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Among these, especially notable for her
surroundings and family, was Annie Carter Lee, daughter of Gen. Robert
E. Lee, Commander-in-Chief of the rebel army. Her father and three
brothers fought against the Union which she loved, and to which she
adhered. A young girl, scarcely beyond her teens when the war broke
out, she remained firm in her devotion to the National cause, though
for this adherence she was banished by her father as an outcast from
that elegant home once graced by her presence. She did not live to see
the triumph of the cause she loved so well, dying the third year of
the war, aged twenty-three, at Jones Springs, North Carolina,
homeless, because of her love for the Union, with no relative near
her, dependent for care and consolation in her last hours upon the
kindly services of an old colored woman. In her veins ran pure the
blood of "Light-Horse Harry" and that of her great aunt, Hannah Lee
Corbin, who at the time of the Revolution, protested against the
denial of representation to taxpaying women, and whose name does much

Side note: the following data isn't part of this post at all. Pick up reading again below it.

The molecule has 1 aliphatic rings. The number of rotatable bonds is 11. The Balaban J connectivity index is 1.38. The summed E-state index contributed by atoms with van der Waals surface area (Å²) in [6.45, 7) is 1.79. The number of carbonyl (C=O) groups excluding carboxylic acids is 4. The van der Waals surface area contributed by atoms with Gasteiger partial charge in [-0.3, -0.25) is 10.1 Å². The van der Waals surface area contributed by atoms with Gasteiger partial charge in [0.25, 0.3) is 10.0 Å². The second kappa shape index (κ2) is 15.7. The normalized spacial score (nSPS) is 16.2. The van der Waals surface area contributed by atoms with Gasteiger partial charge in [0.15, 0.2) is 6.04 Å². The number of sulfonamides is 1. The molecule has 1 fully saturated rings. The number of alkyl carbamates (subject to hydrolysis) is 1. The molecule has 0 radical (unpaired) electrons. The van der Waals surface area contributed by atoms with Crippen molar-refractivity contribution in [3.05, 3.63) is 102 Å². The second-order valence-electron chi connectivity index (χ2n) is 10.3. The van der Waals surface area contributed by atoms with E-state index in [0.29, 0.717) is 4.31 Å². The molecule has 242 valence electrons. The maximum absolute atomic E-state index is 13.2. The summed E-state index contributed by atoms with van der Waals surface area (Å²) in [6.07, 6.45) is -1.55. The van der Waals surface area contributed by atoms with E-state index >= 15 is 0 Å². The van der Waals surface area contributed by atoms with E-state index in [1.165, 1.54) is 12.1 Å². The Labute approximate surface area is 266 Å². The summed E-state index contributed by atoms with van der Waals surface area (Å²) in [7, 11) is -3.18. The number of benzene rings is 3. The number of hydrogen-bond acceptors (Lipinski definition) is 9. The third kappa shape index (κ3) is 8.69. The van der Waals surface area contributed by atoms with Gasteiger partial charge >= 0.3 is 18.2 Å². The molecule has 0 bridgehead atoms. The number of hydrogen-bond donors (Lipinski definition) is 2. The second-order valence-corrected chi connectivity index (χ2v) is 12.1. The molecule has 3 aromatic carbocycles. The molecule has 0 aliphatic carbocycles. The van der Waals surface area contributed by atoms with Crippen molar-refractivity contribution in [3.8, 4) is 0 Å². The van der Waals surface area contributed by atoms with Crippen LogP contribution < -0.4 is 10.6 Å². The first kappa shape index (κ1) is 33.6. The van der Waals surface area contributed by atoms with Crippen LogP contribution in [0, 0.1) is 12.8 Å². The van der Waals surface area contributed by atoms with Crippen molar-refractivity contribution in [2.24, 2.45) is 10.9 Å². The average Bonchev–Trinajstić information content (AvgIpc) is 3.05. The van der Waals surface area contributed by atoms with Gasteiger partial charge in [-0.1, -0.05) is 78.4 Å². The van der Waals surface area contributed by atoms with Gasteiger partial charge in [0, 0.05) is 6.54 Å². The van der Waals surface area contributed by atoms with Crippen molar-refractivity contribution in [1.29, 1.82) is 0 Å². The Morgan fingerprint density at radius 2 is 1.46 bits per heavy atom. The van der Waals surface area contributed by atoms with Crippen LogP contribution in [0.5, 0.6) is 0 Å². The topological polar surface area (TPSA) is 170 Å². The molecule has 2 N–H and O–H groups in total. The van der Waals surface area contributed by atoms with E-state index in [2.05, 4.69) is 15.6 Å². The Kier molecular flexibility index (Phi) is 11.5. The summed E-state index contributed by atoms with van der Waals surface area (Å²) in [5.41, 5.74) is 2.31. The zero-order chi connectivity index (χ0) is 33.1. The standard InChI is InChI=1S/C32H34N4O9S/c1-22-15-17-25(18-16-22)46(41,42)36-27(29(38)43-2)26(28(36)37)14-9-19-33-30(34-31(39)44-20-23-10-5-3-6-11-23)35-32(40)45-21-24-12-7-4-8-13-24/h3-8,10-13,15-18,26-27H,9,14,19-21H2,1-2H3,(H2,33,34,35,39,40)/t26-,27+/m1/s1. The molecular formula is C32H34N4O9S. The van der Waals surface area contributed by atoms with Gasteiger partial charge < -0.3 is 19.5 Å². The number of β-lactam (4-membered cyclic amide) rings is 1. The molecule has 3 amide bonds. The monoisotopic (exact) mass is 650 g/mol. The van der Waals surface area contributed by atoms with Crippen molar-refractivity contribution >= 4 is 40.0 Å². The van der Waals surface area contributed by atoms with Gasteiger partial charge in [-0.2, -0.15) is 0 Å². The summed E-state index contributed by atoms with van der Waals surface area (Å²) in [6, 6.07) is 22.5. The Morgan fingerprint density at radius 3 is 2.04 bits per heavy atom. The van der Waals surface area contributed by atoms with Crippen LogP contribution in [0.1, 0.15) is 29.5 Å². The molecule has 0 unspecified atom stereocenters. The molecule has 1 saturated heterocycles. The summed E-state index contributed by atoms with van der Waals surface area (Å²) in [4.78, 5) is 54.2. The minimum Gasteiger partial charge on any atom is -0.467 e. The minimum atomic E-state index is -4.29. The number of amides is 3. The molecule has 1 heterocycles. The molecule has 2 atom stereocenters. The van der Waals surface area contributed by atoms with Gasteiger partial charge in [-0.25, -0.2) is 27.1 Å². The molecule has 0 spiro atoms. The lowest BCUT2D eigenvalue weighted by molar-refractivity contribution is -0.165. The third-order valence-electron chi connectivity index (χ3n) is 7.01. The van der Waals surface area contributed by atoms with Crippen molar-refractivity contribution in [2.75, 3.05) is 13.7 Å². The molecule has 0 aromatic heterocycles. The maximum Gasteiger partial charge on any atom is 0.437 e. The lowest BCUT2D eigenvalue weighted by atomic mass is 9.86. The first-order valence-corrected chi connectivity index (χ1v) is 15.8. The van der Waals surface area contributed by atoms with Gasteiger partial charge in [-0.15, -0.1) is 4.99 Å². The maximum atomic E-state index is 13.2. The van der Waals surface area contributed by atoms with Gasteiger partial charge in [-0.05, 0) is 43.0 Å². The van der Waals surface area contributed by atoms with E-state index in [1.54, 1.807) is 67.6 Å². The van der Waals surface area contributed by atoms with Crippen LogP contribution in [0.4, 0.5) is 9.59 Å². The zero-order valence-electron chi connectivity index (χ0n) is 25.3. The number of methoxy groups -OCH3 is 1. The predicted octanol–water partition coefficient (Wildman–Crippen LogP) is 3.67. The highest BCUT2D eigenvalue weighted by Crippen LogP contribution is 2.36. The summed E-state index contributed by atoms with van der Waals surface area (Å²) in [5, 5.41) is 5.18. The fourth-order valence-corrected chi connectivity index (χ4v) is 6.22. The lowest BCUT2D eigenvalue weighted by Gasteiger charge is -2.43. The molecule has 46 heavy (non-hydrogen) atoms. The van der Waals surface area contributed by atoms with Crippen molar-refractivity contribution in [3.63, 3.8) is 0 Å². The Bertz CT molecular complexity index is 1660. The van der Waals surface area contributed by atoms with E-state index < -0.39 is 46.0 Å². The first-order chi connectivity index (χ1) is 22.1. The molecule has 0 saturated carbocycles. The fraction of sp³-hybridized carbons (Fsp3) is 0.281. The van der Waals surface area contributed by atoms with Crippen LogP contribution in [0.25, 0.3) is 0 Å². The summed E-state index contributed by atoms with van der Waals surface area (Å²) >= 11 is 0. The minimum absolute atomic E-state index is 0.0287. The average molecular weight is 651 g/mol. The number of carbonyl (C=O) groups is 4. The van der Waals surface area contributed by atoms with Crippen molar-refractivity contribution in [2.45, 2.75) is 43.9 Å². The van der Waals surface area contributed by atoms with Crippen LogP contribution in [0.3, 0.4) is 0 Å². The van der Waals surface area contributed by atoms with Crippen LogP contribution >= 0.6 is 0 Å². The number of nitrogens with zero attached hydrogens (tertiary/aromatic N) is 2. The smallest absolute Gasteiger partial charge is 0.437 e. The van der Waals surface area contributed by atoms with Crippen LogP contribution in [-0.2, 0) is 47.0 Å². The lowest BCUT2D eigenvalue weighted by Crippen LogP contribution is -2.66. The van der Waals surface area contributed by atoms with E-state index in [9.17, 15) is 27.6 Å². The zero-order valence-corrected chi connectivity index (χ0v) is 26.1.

to redeem that of Lee from the infamy, of late so justly adhering to
it. When her father, after the war, visited his ancestral home,[24]
then turned into a vast national cemetery, it would seem as though
the spirit of his Union-loving daughter must have floated over him,
whispering of his wrecked hopes, and piercing his heart with a
thousand daggers of remorse as he recalled his blind infatuation, and
the banishment from her home of that bright young life.

Of the three hundred and twenty-eight thousand Union soldiers who lie
buried in national cemeteries, many thousands with headboards marked
"Unknown," hundreds are those of women obliged by army regulations to
fight in disguise. Official records of the military authorities show
that a large number of women recruits were discovered and compelled to
leave the army. A much greater number escaped detection, some of them
passing entirely through the campaigns, while others were made known
by wounds or on being found lifeless upon the battle-field. The
history of the war--which has never yet been truly written--is full of
heroism in which woman is the central figure.

The social and political condition of women was largely changed by our
civil war. Through the withdrawal of so many men from their accustomed
work, new channels of industry were opened to them, the value and
control of money learned, thought upon political questions compelled,
and a desire for their own personal, individual liberty intensified.
It created a revolution in woman herself, as important in its results